Reading Challenge #81: The Malazan Book of the Fallen Series by Steven Erikson

It’s time for another book challenge entry, because I read most of this on my flight home from the west coast a few weeks back. The next book on the list is the Malazan Book of the Fallen Series by Steven Erikson. As usual with series on the list, I’m just reading the first book, Gardens of the Moon (published 1999).

As you may know by now, and will surely know if you keep reading these reviews until I finish my challenge, I have a bias against sprawling epic fantasy novels. It’s not that I don’t like them at all, but given the choice between fantasy war and political intrigue, and the exact same story but in space with lasers and spaceships, I’ll choose the spaceships every time. I also put off writing this review for a little while after I finished reading, so my recollection will be slightly fuzzier than usual.

Even with all that said, this book was a solid read. This book follows the expansion of an empire, through the eyes of the people on the ground on several sides. There are more than two sides, because in addition to the loyal imperial forces and those of the territories they seek to annex, there are also outside forces with treaties or vested interest in slowing the expansion, and forces within the empire working against it for their own reasons.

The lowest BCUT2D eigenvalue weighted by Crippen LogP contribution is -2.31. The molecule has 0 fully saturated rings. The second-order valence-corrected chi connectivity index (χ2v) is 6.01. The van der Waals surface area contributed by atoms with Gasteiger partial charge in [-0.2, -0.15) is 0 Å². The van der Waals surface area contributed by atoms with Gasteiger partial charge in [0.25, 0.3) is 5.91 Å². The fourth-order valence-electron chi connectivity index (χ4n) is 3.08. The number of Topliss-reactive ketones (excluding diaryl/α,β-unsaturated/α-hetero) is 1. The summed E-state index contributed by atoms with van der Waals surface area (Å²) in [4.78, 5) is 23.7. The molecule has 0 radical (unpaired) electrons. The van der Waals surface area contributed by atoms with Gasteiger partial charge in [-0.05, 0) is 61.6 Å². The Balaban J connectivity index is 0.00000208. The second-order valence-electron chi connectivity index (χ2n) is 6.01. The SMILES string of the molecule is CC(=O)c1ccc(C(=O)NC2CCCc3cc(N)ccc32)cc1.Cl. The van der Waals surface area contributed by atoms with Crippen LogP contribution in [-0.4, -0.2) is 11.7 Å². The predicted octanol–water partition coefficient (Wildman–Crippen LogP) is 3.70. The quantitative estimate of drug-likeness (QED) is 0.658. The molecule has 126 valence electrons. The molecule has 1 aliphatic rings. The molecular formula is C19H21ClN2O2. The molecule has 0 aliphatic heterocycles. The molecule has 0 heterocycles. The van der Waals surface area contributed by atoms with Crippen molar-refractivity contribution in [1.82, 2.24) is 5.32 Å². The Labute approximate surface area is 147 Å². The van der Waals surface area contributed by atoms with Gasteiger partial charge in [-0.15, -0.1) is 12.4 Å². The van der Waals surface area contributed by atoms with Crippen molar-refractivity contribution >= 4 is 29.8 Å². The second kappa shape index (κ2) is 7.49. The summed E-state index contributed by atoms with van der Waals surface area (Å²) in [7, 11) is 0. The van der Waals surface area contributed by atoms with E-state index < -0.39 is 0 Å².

Oh and did I mention the gods? They keep getting involved too. This book has a theme of people losing themselves in service to something bigger, whether by their own choice or not. The loyal hand of the empress has given up her own identity to act as a more pure proxy for the empress. A young fisherman’s daughter is possessed by a god of assassins and also the spirit of a murdered witch. Several different characters are possessed or influenced by the god(s) of luck. It began to feel like nobody in the world was acting under their own volition. Maybe that was the point.

There were a few things that helped me get over my dislike of this style of novel and actually enjoy it. For one thing, unlike many fantasy novels that focus on war and politics, there was still plenty of magic in this world. Not just gods walking on earth like legends, but actual battles with wizards flinging spells at each other. I approve. The other thing that made this novel stand out was the characters. Although one was a bit more of a trope than I could take, on the whole the characters in this book were well-written and well motivated. This was good because there were a lot of characters, and the plot occasionally bounced around between them.

Much of the style and characters seem to build directly off of themes from the Elric stories. It made me very glad I had read those before this one. There are a range of characters here, but they all have their personal baggage that defines their personalities and their actions. This book ends with a few crises averted, and more still looming on the horizon. Overall I enjoyed it but probably not enough to keep reading the series.

TL;DR: A fantasy epic with some interesting thoughts on the nature of fate, chance, and personal responsibility.

The Malazan Book of the Fallen Series by Steven Erikson

Rating: 3/5 stars

Next up: Wicked: The Life and Times of the Wicked Witch of the West, by Gregory Maguire.

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